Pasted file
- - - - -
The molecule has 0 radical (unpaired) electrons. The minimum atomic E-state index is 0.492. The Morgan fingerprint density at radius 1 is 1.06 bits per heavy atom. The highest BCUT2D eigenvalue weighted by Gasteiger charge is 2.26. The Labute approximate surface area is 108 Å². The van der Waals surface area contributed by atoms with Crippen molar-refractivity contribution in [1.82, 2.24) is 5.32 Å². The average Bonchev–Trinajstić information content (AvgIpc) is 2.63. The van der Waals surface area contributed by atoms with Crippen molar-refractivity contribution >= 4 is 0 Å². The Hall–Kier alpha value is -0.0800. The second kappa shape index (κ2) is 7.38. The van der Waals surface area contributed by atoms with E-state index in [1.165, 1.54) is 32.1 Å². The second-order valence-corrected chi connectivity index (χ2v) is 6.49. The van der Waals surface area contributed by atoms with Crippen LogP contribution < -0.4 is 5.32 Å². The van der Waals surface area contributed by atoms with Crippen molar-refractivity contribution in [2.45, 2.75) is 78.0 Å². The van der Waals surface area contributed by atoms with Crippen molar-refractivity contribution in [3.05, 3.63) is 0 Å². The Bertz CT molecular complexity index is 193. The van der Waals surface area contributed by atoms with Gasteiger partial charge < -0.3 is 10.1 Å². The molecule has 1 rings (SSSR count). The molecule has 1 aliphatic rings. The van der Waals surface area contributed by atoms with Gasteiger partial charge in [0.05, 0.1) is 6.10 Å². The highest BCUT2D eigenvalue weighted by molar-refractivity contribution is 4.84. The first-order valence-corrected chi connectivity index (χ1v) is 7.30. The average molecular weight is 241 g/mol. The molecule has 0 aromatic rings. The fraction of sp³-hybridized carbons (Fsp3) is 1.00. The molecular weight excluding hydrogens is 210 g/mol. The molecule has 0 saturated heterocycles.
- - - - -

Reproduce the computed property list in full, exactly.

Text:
The molecule has 0 radical (unpaired) electrons. The minimum atomic E-state index is 0.492. The Morgan fingerprint density at radius 1 is 1.06 bits per heavy atom. The highest BCUT2D eigenvalue weighted by Gasteiger charge is 2.26. The Labute approximate surface area is 108 Å². The van der Waals surface area contributed by atoms with Crippen molar-refractivity contribution in [1.82, 2.24) is 5.32 Å². The average Bonchev–Trinajstić information content (AvgIpc) is 2.63. The van der Waals surface area contributed by atoms with Crippen molar-refractivity contribution >= 4 is 0 Å². The Hall–Kier alpha value is -0.0800. The second kappa shape index (κ2) is 7.38. The van der Waals surface area contributed by atoms with E-state index in [1.165, 1.54) is 32.1 Å². The second-order valence-corrected chi connectivity index (χ2v) is 6.49. The van der Waals surface area contributed by atoms with Crippen LogP contribution < -0.4 is 5.32 Å². The van der Waals surface area contributed by atoms with Crippen molar-refractivity contribution in [2.45, 2.75) is 78.0 Å². The van der Waals surface area contributed by atoms with Crippen molar-refractivity contribution in [3.05, 3.63) is 0 Å². The Bertz CT molecular complexity index is 193. The van der Waals surface area contributed by atoms with Gasteiger partial charge < -0.3 is 10.1 Å². The molecule has 1 rings (SSSR count). The molecule has 1 aliphatic rings. The van der Waals surface area contributed by atoms with Gasteiger partial charge in [0.05, 0.1) is 6.10 Å². The highest BCUT2D eigenvalue weighted by molar-refractivity contribution is 4.84. The first-order valence-corrected chi connectivity index (χ1v) is 7.30. The average molecular weight is 241 g/mol. The molecule has 0 aromatic rings. The fraction of sp³-hybridized carbons (Fsp3) is 1.00. The molecular weight excluding hydrogens is 210 g/mol. The molecule has 0 saturated heterocycles.